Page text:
Thousands of staff had already protested about working on a separate Department of Defense contract and against this backdrop has opted not to proceed further with the Joint Enterprise Defense Infrastructure cloud (Jedi).
Google opted out of the JEDI bidding on October 8, claiming the contract might fail to align with its AI principles - and (more importantly) because it didn't have some of the required government certifications.
In June, Google chief executive Sundar Pichai unveiled a set of principles on the company's use of artificial intelligence, saying that the company would not participate in "technologies that cause or are likely to cause overall harm" and would stay away from "weapons or other technologies whose principal goal or implementation is to cause or directly facilitate injury to people".
However, the firm does leave space for potential government collaboration stating that Google "will continue our work with governments and the military in many other areas".
"At most of the major defense contractors' front offices you'll see American flags. you don't really see that at Google", William Schneider Jr., a former Reagan administration acquisitions official who's a senior fellow at the conservative Hudson Institute, said in a briefing that he said was funded by Microsoft and Oracle.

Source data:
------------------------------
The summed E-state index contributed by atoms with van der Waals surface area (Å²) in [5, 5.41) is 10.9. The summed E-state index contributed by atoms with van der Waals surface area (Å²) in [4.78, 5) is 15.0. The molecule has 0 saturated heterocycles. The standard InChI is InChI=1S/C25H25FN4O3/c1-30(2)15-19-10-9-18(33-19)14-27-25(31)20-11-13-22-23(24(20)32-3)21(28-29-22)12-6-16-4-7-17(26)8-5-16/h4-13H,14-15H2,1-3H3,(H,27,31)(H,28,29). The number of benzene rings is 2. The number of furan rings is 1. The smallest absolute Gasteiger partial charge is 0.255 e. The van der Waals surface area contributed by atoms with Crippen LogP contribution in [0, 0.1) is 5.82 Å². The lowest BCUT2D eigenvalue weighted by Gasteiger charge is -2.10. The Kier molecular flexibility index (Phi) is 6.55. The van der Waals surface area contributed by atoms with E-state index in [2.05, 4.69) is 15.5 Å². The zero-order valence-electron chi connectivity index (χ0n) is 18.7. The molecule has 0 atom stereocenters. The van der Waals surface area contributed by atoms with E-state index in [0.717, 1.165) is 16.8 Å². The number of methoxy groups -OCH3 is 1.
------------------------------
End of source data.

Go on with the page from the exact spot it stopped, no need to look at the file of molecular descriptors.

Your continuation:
Amazon Web Services is now the only company to have achieved an IL-6 security authorization, besting other competitors including Microsoft, Oracle and International Business Machines. Azure Government Secret is meant to provide multi-tenant cloud infrastructure and cloud capabilities to U.S. Federal Civilian, Department of Defense, Intelligence Community, and US Government partners working within Secret enclaves.
The bidding process for the JEDI contract has come under scrutiny because of its large size and the fact that the Pentagon wants to award it to a single bidder rather than share it among several providers.
Google has dropped out of the race for the Department of Defense's $10 billion, 10-year cloud contract, but Microsoft is still all-in.
The government has yet to make a decision about the complaint, but Google said that if the contract had been open to multiple vendors, it would have "submitted a compelling solution for portions of it".
The front-runner for the contract is widely believed to be Amazon, which already has a $US600 million contract with the Central Intelligence Agency.